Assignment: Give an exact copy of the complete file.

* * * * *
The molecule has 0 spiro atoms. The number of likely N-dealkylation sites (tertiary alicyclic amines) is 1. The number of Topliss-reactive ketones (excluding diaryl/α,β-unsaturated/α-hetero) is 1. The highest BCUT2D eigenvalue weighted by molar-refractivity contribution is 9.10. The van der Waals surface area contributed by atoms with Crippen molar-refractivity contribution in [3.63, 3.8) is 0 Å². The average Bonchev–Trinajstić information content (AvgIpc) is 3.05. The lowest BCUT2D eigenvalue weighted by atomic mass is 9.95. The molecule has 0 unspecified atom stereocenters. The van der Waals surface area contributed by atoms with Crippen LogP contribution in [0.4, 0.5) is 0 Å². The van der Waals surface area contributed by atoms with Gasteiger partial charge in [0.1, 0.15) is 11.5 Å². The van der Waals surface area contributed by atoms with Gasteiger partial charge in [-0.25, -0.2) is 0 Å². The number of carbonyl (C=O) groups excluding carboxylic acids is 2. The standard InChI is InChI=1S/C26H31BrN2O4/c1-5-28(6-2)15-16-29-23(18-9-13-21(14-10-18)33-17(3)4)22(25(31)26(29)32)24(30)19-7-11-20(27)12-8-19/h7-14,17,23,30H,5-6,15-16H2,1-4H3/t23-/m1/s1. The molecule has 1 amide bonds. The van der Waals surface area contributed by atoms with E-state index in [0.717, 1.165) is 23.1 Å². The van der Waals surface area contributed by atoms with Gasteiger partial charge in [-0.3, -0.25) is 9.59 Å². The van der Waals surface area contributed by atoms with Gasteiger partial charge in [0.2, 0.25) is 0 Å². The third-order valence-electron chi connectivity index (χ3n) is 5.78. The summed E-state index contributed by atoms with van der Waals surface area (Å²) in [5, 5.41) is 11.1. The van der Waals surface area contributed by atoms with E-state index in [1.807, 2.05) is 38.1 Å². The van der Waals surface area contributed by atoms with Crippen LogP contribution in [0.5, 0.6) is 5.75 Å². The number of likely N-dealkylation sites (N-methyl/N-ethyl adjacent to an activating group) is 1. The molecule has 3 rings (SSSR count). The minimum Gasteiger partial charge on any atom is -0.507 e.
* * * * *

The molecule has 0 spiro atoms. The number of likely N-dealkylation sites (tertiary alicyclic amines) is 1. The number of Topliss-reactive ketones (excluding diaryl/α,β-unsaturated/α-hetero) is 1. The highest BCUT2D eigenvalue weighted by molar-refractivity contribution is 9.10. The van der Waals surface area contributed by atoms with Crippen molar-refractivity contribution in [3.63, 3.8) is 0 Å². The average Bonchev–Trinajstić information content (AvgIpc) is 3.05. The lowest BCUT2D eigenvalue weighted by atomic mass is 9.95. The molecule has 0 unspecified atom stereocenters. The van der Waals surface area contributed by atoms with Crippen LogP contribution in [0.4, 0.5) is 0 Å². The van der Waals surface area contributed by atoms with Gasteiger partial charge in [0.1, 0.15) is 11.5 Å². The van der Waals surface area contributed by atoms with Gasteiger partial charge in [-0.25, -0.2) is 0 Å². The number of carbonyl (C=O) groups excluding carboxylic acids is 2. The standard InChI is InChI=1S/C26H31BrN2O4/c1-5-28(6-2)15-16-29-23(18-9-13-21(14-10-18)33-17(3)4)22(25(31)26(29)32)24(30)19-7-11-20(27)12-8-19/h7-14,17,23,30H,5-6,15-16H2,1-4H3/t23-/m1/s1. The molecule has 1 amide bonds. The van der Waals surface area contributed by atoms with E-state index in [0.717, 1.165) is 23.1 Å². The van der Waals surface area contributed by atoms with Gasteiger partial charge in [-0.3, -0.25) is 9.59 Å². The van der Waals surface area contributed by atoms with Gasteiger partial charge in [0.2, 0.25) is 0 Å². The third-order valence-electron chi connectivity index (χ3n) is 5.78. The summed E-state index contributed by atoms with van der Waals surface area (Å²) in [5, 5.41) is 11.1. The van der Waals surface area contributed by atoms with E-state index in [1.807, 2.05) is 38.1 Å². The van der Waals surface area contributed by atoms with Crippen LogP contribution in [0.5, 0.6) is 5.75 Å². The number of likely N-dealkylation sites (N-methyl/N-ethyl adjacent to an activating group) is 1. The molecule has 3 rings (SSSR count). The minimum Gasteiger partial charge on any atom is -0.507 e.